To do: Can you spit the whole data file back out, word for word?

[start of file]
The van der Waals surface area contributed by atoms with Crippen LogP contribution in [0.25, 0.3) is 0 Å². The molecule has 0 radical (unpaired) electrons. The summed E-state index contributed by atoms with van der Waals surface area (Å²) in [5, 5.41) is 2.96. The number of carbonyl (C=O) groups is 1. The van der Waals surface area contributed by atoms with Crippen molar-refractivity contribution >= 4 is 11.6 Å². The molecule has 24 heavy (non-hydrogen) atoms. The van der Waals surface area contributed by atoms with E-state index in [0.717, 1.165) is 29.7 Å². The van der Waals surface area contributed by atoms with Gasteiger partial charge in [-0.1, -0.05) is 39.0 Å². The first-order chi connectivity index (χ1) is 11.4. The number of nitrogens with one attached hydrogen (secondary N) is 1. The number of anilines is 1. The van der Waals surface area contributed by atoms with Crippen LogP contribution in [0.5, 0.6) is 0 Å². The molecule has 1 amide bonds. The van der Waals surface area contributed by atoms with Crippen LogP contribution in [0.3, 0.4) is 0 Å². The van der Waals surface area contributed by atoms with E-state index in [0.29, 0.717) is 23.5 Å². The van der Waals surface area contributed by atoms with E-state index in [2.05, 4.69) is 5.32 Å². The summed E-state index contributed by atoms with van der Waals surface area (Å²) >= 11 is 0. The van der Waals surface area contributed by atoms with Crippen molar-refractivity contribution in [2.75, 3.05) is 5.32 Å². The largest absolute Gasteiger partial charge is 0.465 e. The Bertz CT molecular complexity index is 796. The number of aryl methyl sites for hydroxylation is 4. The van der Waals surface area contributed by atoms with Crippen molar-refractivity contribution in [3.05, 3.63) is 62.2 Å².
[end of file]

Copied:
The van der Waals surface area contributed by atoms with Crippen LogP contribution in [0.25, 0.3) is 0 Å². The molecule has 0 radical (unpaired) electrons. The summed E-state index contributed by atoms with van der Waals surface area (Å²) in [5, 5.41) is 2.96. The number of carbonyl (C=O) groups is 1. The van der Waals surface area contributed by atoms with Crippen molar-refractivity contribution >= 4 is 11.6 Å². The molecule has 24 heavy (non-hydrogen) atoms. The van der Waals surface area contributed by atoms with E-state index in [0.717, 1.165) is 29.7 Å². The van der Waals surface area contributed by atoms with Gasteiger partial charge in [-0.1, -0.05) is 39.0 Å². The first-order chi connectivity index (χ1) is 11.4. The number of nitrogens with one attached hydrogen (secondary N) is 1. The number of anilines is 1. The van der Waals surface area contributed by atoms with Crippen LogP contribution in [0.5, 0.6) is 0 Å². The molecule has 1 amide bonds. The van der Waals surface area contributed by atoms with Crippen LogP contribution in [0.3, 0.4) is 0 Å². The van der Waals surface area contributed by atoms with E-state index in [0.29, 0.717) is 23.5 Å². The van der Waals surface area contributed by atoms with E-state index in [2.05, 4.69) is 5.32 Å². The summed E-state index contributed by atoms with van der Waals surface area (Å²) >= 11 is 0. The van der Waals surface area contributed by atoms with Crippen molar-refractivity contribution in [2.75, 3.05) is 5.32 Å². The largest absolute Gasteiger partial charge is 0.465 e. The Bertz CT molecular complexity index is 796. The number of aryl methyl sites for hydroxylation is 4. The van der Waals surface area contributed by atoms with Crippen molar-refractivity contribution in [3.05, 3.63) is 62.2 Å².